Posted by Editorial Team on October 8, 2020
By Editorial Team
“Chips help produce better chips” – that was the simple, yet powerful theme of the 2020 AI Hardware Summit. The first week of this annual summit proved to be an exciting one, providing unique perspectives on artificial intelligence (AI), machine learning, model standardization and interoperability. Attendees got to hear from industry giants such as David Patterson, Google’s Turing Award Winner, and Vinod Khosla, venture capital pathfinder, computer hardware industry veteran, and founder of Khosla Ventures.
Synopsys jumped into the discussion with Arun Venkatachar, vice president of AI and Central Engineering, participating in a panel discussion with Satrajit Chatterjee, engineering manager & machine learning researcher at Google, and Fadi Aboud, senior principal engineer at Intel, on the topic of AI and whether it can revolutionize the way chips are designed today. Additionally, Stelios Diamantidis, director of AI Product Strategy for Synopsys’ Design Group, and Ron Lowman, strategic marketing manager of AI solutions for Synopsys’ Solutions Group, led a roundtable discussion to answer questions and share more technical insights on AI in chip design.
Read on to learn about the four top insights discussed during week one of this year’s AI Hardware Summit.
Patterson kicked off the AI Hardware Summit with his keynote, “A Tensor Processing Unit Supercomputer for Training,” where he walked through his work on the TPUv1-though-TPUv3 architecture at Google and shared some wisdom for semiconductor designers today. The big takeaway? The slowing of Moore’s law means AI needs to tailor machines to be able to continue to make improvements in training and inference. The decisions chip designers have to make are easier when it’s just for one domain rather than for general purpose. This is supported by the fact that Google’s TPU v2 and v3 demonstrated a 50x performance improvement per watt versus general-purpose supercomputers—despite using older technology and smaller chips.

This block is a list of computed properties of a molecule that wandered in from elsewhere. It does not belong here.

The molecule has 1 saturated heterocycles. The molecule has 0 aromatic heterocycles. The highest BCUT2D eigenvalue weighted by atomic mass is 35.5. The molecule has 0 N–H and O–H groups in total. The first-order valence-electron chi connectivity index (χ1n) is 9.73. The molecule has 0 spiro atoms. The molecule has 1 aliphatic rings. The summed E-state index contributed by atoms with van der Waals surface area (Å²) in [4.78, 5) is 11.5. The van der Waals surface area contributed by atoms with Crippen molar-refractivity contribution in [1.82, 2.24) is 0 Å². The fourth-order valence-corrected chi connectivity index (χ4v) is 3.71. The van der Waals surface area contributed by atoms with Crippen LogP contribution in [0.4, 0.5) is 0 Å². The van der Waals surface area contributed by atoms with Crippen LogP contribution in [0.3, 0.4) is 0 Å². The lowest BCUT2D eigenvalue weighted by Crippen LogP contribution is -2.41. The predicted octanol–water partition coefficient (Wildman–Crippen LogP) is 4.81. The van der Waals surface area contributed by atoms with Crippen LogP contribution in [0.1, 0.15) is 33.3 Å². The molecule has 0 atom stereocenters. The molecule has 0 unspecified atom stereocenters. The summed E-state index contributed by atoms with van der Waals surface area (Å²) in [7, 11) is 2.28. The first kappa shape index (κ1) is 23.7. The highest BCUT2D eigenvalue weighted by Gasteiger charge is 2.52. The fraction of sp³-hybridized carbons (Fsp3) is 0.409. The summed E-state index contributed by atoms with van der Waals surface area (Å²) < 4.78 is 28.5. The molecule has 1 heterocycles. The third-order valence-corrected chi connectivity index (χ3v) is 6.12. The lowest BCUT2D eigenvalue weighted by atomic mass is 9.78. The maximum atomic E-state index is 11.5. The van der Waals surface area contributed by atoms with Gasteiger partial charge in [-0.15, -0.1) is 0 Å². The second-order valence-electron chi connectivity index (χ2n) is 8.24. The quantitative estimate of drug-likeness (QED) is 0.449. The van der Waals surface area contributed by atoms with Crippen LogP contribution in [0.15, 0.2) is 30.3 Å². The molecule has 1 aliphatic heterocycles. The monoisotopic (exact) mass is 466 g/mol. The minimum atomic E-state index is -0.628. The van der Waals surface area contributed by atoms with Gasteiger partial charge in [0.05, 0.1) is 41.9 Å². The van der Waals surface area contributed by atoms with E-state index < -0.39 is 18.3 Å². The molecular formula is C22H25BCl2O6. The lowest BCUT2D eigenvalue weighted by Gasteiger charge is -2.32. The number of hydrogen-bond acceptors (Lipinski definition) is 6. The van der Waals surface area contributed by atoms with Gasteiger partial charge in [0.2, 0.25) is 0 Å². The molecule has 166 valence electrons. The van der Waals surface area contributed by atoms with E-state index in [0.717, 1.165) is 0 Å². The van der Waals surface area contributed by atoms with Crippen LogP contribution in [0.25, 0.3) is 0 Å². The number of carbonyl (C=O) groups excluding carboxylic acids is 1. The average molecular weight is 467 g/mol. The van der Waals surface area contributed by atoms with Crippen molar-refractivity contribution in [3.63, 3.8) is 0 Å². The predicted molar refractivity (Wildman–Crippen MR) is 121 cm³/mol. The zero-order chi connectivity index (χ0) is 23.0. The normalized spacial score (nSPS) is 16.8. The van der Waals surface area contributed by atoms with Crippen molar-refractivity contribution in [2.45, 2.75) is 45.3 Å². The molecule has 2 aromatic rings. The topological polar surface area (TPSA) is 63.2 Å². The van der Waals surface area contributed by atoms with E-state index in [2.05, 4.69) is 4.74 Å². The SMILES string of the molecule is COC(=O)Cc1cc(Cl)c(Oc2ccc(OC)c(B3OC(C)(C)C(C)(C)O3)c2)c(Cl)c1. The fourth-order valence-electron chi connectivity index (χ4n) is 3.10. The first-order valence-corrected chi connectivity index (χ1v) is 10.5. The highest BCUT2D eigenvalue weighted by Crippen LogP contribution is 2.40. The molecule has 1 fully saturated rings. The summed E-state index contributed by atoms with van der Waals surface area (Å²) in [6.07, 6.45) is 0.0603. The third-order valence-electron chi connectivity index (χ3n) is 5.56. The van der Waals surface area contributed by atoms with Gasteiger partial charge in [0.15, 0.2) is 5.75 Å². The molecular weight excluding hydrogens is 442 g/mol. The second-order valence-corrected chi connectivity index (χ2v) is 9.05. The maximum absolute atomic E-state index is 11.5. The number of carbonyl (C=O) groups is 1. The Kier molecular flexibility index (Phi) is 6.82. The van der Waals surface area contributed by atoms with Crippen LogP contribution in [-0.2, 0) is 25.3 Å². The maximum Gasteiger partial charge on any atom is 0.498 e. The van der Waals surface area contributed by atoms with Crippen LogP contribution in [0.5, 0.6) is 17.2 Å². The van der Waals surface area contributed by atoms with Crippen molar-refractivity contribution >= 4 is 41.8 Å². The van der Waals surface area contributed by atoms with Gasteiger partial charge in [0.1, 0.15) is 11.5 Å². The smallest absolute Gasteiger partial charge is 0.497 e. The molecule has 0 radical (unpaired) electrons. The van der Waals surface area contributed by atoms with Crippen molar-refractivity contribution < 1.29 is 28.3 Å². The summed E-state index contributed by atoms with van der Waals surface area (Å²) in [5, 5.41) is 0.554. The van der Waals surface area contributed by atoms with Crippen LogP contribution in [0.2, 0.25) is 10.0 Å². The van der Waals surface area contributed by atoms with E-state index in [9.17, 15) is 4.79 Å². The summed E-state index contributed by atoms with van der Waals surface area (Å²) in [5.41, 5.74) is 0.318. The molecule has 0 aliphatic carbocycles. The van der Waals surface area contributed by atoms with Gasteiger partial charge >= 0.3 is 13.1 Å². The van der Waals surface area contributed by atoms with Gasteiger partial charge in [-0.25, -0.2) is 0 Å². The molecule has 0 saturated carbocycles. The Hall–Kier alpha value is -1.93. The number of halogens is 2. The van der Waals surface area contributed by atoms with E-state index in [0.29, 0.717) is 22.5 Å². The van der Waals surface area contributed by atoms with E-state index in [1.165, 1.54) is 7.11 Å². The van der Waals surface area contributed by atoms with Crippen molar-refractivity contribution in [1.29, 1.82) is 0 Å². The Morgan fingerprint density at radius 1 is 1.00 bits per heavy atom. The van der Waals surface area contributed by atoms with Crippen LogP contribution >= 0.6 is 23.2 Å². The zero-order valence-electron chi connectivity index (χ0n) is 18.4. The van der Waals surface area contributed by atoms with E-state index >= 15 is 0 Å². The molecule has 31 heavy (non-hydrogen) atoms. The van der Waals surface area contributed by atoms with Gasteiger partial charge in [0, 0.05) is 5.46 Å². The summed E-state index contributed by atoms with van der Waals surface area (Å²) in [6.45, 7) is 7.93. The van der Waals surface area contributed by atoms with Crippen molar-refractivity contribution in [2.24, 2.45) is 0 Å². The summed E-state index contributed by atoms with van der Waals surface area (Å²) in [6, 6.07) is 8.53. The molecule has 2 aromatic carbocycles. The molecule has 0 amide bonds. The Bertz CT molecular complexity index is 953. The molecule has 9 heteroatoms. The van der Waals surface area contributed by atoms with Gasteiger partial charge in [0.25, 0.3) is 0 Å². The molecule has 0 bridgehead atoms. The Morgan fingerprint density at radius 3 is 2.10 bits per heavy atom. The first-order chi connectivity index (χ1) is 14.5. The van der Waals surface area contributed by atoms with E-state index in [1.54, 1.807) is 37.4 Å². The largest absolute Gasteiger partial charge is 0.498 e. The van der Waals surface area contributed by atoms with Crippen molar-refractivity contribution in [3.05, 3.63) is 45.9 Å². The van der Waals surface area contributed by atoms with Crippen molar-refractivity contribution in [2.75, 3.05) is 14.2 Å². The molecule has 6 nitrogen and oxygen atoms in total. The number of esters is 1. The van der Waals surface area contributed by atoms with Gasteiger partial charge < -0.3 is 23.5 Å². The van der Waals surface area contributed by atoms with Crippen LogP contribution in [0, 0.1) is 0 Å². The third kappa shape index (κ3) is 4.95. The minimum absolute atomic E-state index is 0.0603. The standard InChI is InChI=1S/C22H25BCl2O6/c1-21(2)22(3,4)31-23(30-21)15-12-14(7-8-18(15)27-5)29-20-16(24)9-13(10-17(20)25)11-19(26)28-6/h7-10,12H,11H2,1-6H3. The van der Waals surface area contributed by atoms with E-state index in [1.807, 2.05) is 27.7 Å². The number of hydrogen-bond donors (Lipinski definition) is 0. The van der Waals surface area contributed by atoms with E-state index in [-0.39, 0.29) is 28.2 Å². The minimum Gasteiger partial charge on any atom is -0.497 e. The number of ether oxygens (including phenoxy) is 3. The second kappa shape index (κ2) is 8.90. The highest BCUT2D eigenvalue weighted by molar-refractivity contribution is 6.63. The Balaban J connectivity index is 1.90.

Moderator Karl Freund, senior analyst, Machine Learning & HPC at Moor Insights & Strategy, opened the Synopsys-sponsored AI panel by referencing the Synopsys DSO.ai solution, which uses a branch of AI called reinforcement learning (RL) to speed physical design projects for networking, mobile, automotive and AI chips. Freund called the results “game changing,” with the projects on average finishing 86% sooner, staffed by a single data scientist instead of four to five engineers, and meeting or exceeding the project’s power, performance, and area (PPA) objectives. By bringing AI into the mix, the resulting designs were sometimes counterintuitive, spreading blocks of transistors in unconventional shapes that a human design team would be very unlikely to try, but still producing excellent results.
Synopsys’ Arun Venkatachar then took the reins to introduce himself and provide more information about the DSO.ai solution. There’s no doubt that the advent of AI and big data is giving the entire electronic design automation (EDA) industry a new dimension and “a new strategic weapon in the arsenal.” In fact, it’s really the data that’s generating the algorithms now, rather than the other way around. The DSO.ai engine is designed to process large data streams generated by design tools and use them to explore how a design evolves over time to guide the exploration process toward multi-dimensional optimization objectives. By pairing human expertise with AI, design teams are freed up to focus on more important things while they automate less consequential decisions to avoid fatigue often brought on by the vastness of modern chip design.
The AI for Silicon Design roundtable led by Diamantidis and Lowman was a natural continuation of the above panel that allowed designers to ask questions about how AI will practically fit into their workflows. The role of designers won’t be to design the experiments, but rather to give the AI-specific guidance on what kinds of chip design spaces to focus on and, ultimately, what goals they want to achieve based on their personal expertise. This frees designers to spend more time on analyzing specific datasets and to ask better questions about the specs they have been given.
For more information on available tools, models and IP to accelerate the early analysis and optimization of AI SoC architectures, watch the on-demand webinars: “AI SoC Case Study: Emerging Neural Networks Drive IP Innovation” and “System-level Power and Performance Optimization of AI SoC Architectures.”
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